The 'Next Great Pundit', Part I: A Master of Immigration Non Sequiturs

By Stanley Renshon and Stanley Renshon on January 31, 2011

Connor Williams, winner of the Washington Post's contest for "America's Next Great Pundit 2010", is a master of non sequiturs, at least if his opinion piece entitled "The Midwest Needs Immigrants" is representative.

The premise of his piece is contained in its title, and on its face it seems like an argument for which one could make a plausible case. John C. Austin, a nonresident senior fellow at the Brookings Institution and president of the Michigan State Board of Education, is quoted as saying, "The economically most vibrant big Midwest communities – specifically Chicago and the Twin Cities in Minnesota – are in part that way because of dynamic immigration inflows."

The Next Great Pundit further argues "there are data to back his claims. The Midwestern cities that are surviving – and thriving – in the 21st-century economy are those with high percentages of immigrants. Between 18 percent and 22 percent of the residents of the Chicago metro areas are foreign-born."

Chicago thriving? Perhaps. However the state in which it is located certainly is not.

Let us however, for purposes of discussion, just say point taken and accepted! "Dynamic immigration flows," whatever they are, are good! Midwest cities that "are surviving and thriving in the 21st-century economy are those with high percentages of immigrants"! By the way, just what is a 21st century economy? And why are a high percentage of immigrants helpful to that economy only in the Midwest?

Just asking.

Anyway, "Meanwhile, cities without robust immigrant communities struggle." Which cities are these? Well, Cleveland for one, because "Only 4 to 5 percent of Cleveland residents are immigrants." The Next Great Pundit quotes author Richard C. Longworth, who in turn quotes Ronn Richard, president of the Cleveland Foundation, as lamenting, "We even have a hard time attracting illegal immigrants."

No so Detroit, in which "8.3 percent of its residents foreign-born" and which "isn't waiting around to see whether it needs more immigrants." The Next Great Pundit then quotes the Global Detroit Study as saying "southeast Michigan's foreign-born residents provide enormous contributions to the region's economic growth and will play a key role in our economic future." Further "The area's immigrants produce '130 percent more of regional economic output than [their] overall share of the regional population.'" From this he concludes that, "Immigrants are a key resource in the region."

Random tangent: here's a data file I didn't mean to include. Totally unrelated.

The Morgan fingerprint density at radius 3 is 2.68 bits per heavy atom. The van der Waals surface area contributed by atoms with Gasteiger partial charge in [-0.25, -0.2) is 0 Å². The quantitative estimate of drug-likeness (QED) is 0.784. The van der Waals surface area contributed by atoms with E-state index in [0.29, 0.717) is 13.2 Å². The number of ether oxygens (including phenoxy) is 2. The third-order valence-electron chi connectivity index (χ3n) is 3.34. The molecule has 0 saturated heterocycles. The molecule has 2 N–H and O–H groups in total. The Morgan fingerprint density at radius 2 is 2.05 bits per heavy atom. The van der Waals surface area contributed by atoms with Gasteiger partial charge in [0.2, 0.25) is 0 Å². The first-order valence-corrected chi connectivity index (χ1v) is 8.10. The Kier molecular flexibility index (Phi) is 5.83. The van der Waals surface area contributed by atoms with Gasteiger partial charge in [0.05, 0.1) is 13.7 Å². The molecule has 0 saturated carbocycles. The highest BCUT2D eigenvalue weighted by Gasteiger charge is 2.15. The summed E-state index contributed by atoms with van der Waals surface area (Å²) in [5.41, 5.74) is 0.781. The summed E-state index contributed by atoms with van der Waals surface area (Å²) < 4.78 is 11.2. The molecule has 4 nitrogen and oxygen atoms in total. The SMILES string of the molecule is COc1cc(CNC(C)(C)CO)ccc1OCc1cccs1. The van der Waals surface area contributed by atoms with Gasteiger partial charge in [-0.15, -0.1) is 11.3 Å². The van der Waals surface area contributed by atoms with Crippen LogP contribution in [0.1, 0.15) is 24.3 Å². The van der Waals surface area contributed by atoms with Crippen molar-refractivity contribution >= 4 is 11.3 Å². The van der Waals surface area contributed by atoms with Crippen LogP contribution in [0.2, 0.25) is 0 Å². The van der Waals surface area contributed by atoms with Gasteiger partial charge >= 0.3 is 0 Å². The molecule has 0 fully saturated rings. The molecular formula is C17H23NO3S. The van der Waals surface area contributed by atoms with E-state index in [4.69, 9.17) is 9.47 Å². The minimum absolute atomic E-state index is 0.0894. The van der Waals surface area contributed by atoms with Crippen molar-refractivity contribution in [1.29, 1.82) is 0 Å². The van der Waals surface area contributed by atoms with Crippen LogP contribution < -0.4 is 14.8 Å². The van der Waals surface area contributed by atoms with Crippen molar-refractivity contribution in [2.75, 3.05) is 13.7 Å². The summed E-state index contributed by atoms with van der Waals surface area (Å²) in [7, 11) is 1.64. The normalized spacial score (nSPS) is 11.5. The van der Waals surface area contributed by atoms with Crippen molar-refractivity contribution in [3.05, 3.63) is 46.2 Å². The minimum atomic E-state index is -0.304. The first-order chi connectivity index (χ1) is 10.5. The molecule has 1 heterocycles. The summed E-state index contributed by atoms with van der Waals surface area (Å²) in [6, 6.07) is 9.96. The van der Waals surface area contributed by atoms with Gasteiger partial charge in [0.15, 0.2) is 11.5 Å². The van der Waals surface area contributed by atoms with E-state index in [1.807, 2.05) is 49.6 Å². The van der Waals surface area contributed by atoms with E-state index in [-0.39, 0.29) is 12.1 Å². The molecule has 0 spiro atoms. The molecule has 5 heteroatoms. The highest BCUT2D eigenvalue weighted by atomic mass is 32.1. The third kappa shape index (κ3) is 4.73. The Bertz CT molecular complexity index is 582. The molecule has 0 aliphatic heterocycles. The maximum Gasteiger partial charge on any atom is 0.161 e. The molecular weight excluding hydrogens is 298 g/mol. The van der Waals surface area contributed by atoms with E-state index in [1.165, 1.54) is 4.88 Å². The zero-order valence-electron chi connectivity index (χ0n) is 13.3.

OK, maybe so, but the Next Great Pundit clearly does not expect his readers to delve into the actual Global Detroit Study itself, as I will detail in the next entry.

The man point of the opinion piece is to bash Republicans on the immigration issue. You see there's Tim Pawlenty who, "For a Republican, he's relatively moderate on the issue." Yet "his views are hardly moderate at all." Why? Because "Pawlenty has advocated fining or jailing business owners who employ undocumented immigrants."

Fining business owners who employ illegal immigrants? We certainly can't tolerate that. Why, they might even take seriously the requirement that they check legal status, even as E-Verify has become mandatory for most federal contractors and is the heart of the president's enforcement policy.

Perhaps America's Next Great Pundit has not been informed of this aspect of the president's attempt to establish his enforcement credentials so that he can seriously propose legalization of America's 11 million illegal immigrants.

More likely he has just chosen to ignore it because it doesn't fit in with the narrative he has constructed on the foundation of his liberal political and immigration views. But that leaves us with a question. America's Next Great Pundit, Connor Wiliams, clearly takes himself seriously, as his invitation to his readers to write to him at [email protected] suggests; the question is: Should we?

Next: The 'Next Great Pundit', Part II: What Detroit Needs